The deadlift is an olympic style lift that recruits a greater number of muscle fibres than any other conventional lift used in most bodybuilder routines. To do the dead lift it requires the powerful contraction of the large lower body muscles, as well as the use of the lower back and traps. It is also a great exercise at developing powerful grip strength.
The deadlift is a very functional exercise that will help make everyday life easier, and reduce your risk of chronic injuries such as lower back pain.
The deadlift is an exercise where the bar lis loaded with weights and rests on the ground in front of the weightlifter. The weightlifter attempts to move from a squatted position to a standing position while holding the bar in their hands, see above picture for visual representation.
The deadlift is used extensively by bodybuilders and power lifters alike because it is extremely useful at developing many major muscle groups. The deadlift trains the large lower body glutes, the quads, the hamstrings, as well as upper body muscles like the shoulders, lower back, and upper back.
Getting Set Up
The standard starting position for the deadlift is to stand so that your center of mass is positioned directly in the middle of the bar. Position yourself so that the bar is directly over top of your feet, with the bar touching, or nearly touching, your shins.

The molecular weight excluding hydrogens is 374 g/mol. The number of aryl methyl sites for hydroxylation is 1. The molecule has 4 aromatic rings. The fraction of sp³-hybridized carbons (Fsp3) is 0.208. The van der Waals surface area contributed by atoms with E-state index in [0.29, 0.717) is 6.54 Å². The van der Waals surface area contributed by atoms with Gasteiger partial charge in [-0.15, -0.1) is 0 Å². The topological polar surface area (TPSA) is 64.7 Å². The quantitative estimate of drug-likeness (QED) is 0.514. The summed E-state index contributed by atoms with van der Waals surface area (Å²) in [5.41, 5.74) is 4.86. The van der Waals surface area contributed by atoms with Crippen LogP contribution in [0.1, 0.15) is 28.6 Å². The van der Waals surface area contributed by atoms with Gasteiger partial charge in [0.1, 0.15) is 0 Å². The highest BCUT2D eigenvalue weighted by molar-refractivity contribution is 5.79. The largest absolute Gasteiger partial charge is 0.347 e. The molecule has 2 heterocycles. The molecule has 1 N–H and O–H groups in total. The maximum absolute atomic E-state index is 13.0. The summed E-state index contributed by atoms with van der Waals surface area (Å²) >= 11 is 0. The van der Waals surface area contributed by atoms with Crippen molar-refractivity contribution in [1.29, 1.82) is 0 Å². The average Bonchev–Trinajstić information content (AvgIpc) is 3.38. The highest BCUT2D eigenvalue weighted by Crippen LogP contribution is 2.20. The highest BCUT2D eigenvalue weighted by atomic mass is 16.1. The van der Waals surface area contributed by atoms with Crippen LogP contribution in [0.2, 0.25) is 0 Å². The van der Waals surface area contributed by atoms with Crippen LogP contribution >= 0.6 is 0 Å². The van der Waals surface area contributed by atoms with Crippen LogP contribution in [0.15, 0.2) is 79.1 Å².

Gripping the Bar
The Reverse Grip
There are two different grips that can be used when doing the deadlift. The more popular grip that is used is a grip that involves and overhand grip with one hand, while using and underhand grip with the other hand. This grip is called the reverse grip.
Another popular grip used is the double overhand grip, where both hands grasps the bar with an overhand grip. The following picture shows the generic overhand grip.
Stand in the starting position as described earlier with your selected hand position. Forcefully extend your knees, hips, and lower back while holding the bar in your hands. Attempt to raise the bar directly upwards off the ground while keeping your back solid and as straight as possible. Ensure to keep your abs tense throughout the movement to help keep your torso straight and reduce forward bend in your back.
Once you reach the standing position, slowly lower the bar straight down to the ground without bending your back forward. This cycle is one repetition.
Repeat the exercise for the desired number of repetitions.